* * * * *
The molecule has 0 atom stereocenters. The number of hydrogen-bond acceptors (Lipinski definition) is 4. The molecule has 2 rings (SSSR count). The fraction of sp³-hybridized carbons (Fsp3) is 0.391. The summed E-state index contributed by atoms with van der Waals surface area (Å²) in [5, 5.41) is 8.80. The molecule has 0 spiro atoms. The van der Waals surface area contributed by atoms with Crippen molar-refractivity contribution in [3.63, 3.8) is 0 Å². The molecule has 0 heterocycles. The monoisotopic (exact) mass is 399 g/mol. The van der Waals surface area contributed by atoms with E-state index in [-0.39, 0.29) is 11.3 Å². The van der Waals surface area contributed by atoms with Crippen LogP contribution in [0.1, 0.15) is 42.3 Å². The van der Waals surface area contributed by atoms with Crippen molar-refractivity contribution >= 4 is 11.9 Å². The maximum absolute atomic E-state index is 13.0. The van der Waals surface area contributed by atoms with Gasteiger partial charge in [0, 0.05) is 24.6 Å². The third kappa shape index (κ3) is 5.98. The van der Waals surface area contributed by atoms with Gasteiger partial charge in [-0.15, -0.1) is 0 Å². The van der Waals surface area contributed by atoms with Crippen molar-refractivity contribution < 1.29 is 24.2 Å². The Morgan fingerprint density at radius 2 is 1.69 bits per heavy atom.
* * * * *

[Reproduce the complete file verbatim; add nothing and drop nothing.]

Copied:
The molecule has 0 atom stereocenters. The number of hydrogen-bond acceptors (Lipinski definition) is 4. The molecule has 2 rings (SSSR count). The fraction of sp³-hybridized carbons (Fsp3) is 0.391. The summed E-state index contributed by atoms with van der Waals surface area (Å²) in [5, 5.41) is 8.80. The molecule has 0 spiro atoms. The van der Waals surface area contributed by atoms with Crippen molar-refractivity contribution in [3.63, 3.8) is 0 Å². The molecule has 0 heterocycles. The monoisotopic (exact) mass is 399 g/mol. The van der Waals surface area contributed by atoms with E-state index in [-0.39, 0.29) is 11.3 Å². The van der Waals surface area contributed by atoms with Crippen LogP contribution in [0.1, 0.15) is 42.3 Å². The van der Waals surface area contributed by atoms with Crippen molar-refractivity contribution >= 4 is 11.9 Å². The maximum absolute atomic E-state index is 13.0. The van der Waals surface area contributed by atoms with Gasteiger partial charge in [0, 0.05) is 24.6 Å². The third kappa shape index (κ3) is 5.98. The van der Waals surface area contributed by atoms with Gasteiger partial charge in [-0.15, -0.1) is 0 Å². The van der Waals surface area contributed by atoms with Crippen molar-refractivity contribution < 1.29 is 24.2 Å². The Morgan fingerprint density at radius 2 is 1.69 bits per heavy atom.